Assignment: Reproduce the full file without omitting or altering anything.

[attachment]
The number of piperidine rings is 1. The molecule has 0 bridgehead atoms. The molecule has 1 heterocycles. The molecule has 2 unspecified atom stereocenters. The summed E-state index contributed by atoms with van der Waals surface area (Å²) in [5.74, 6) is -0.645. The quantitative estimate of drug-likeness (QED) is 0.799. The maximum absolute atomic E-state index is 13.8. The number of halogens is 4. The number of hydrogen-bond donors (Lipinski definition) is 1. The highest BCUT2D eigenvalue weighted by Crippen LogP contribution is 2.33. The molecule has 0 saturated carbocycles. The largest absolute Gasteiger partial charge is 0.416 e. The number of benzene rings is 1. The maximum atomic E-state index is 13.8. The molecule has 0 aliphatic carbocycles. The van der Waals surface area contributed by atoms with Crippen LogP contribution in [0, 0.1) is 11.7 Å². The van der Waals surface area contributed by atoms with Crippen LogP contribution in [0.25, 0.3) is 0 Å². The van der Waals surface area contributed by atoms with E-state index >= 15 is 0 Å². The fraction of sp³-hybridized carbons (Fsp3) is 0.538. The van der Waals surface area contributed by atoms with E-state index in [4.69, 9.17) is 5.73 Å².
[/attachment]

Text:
The number of piperidine rings is 1. The molecule has 0 bridgehead atoms. The molecule has 1 heterocycles. The molecule has 2 unspecified atom stereocenters. The summed E-state index contributed by atoms with van der Waals surface area (Å²) in [5.74, 6) is -0.645. The quantitative estimate of drug-likeness (QED) is 0.799. The maximum absolute atomic E-state index is 13.8. The number of halogens is 4. The number of hydrogen-bond donors (Lipinski definition) is 1. The highest BCUT2D eigenvalue weighted by Crippen LogP contribution is 2.33. The molecule has 0 saturated carbocycles. The largest absolute Gasteiger partial charge is 0.416 e. The number of benzene rings is 1. The maximum atomic E-state index is 13.8. The molecule has 0 aliphatic carbocycles. The van der Waals surface area contributed by atoms with Crippen LogP contribution in [0, 0.1) is 11.7 Å². The van der Waals surface area contributed by atoms with Crippen LogP contribution in [0.25, 0.3) is 0 Å². The van der Waals surface area contributed by atoms with E-state index >= 15 is 0 Å². The fraction of sp³-hybridized carbons (Fsp3) is 0.538. The van der Waals surface area contributed by atoms with E-state index in [4.69, 9.17) is 5.73 Å².